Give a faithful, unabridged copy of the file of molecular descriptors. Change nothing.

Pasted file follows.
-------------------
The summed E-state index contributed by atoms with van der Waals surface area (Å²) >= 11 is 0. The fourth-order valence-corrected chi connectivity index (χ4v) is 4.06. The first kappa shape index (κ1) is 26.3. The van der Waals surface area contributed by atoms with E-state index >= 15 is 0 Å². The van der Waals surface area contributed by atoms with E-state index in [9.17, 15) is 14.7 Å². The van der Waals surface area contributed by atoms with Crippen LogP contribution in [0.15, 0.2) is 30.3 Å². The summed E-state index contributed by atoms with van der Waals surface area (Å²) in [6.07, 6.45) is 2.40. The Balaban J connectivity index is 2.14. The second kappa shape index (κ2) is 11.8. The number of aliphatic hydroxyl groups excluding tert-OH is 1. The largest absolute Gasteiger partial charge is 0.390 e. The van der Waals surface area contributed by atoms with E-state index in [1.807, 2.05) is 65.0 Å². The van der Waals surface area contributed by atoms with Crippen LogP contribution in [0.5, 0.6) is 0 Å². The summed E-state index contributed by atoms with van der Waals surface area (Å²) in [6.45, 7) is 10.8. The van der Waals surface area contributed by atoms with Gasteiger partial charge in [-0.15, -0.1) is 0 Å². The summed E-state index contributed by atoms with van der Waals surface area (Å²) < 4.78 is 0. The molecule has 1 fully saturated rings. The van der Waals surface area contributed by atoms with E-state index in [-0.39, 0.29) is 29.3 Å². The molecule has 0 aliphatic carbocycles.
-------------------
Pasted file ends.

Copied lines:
The summed E-state index contributed by atoms with van der Waals surface area (Å²) >= 11 is 0. The fourth-order valence-corrected chi connectivity index (χ4v) is 4.06. The first kappa shape index (κ1) is 26.3. The van der Waals surface area contributed by atoms with E-state index >= 15 is 0 Å². The van der Waals surface area contributed by atoms with E-state index in [9.17, 15) is 14.7 Å². The van der Waals surface area contributed by atoms with Crippen LogP contribution in [0.15, 0.2) is 30.3 Å². The summed E-state index contributed by atoms with van der Waals surface area (Å²) in [6.07, 6.45) is 2.40. The Balaban J connectivity index is 2.14. The second kappa shape index (κ2) is 11.8. The number of aliphatic hydroxyl groups excluding tert-OH is 1. The largest absolute Gasteiger partial charge is 0.390 e. The van der Waals surface area contributed by atoms with E-state index in [1.807, 2.05) is 65.0 Å². The van der Waals surface area contributed by atoms with Crippen LogP contribution in [0.5, 0.6) is 0 Å². The summed E-state index contributed by atoms with van der Waals surface area (Å²) in [6.45, 7) is 10.8. The van der Waals surface area contributed by atoms with Gasteiger partial charge in [-0.15, -0.1) is 0 Å². The summed E-state index contributed by atoms with van der Waals surface area (Å²) < 4.78 is 0. The molecule has 1 fully saturated rings. The van der Waals surface area contributed by atoms with E-state index in [-0.39, 0.29) is 29.3 Å². The molecule has 0 aliphatic carbocycles.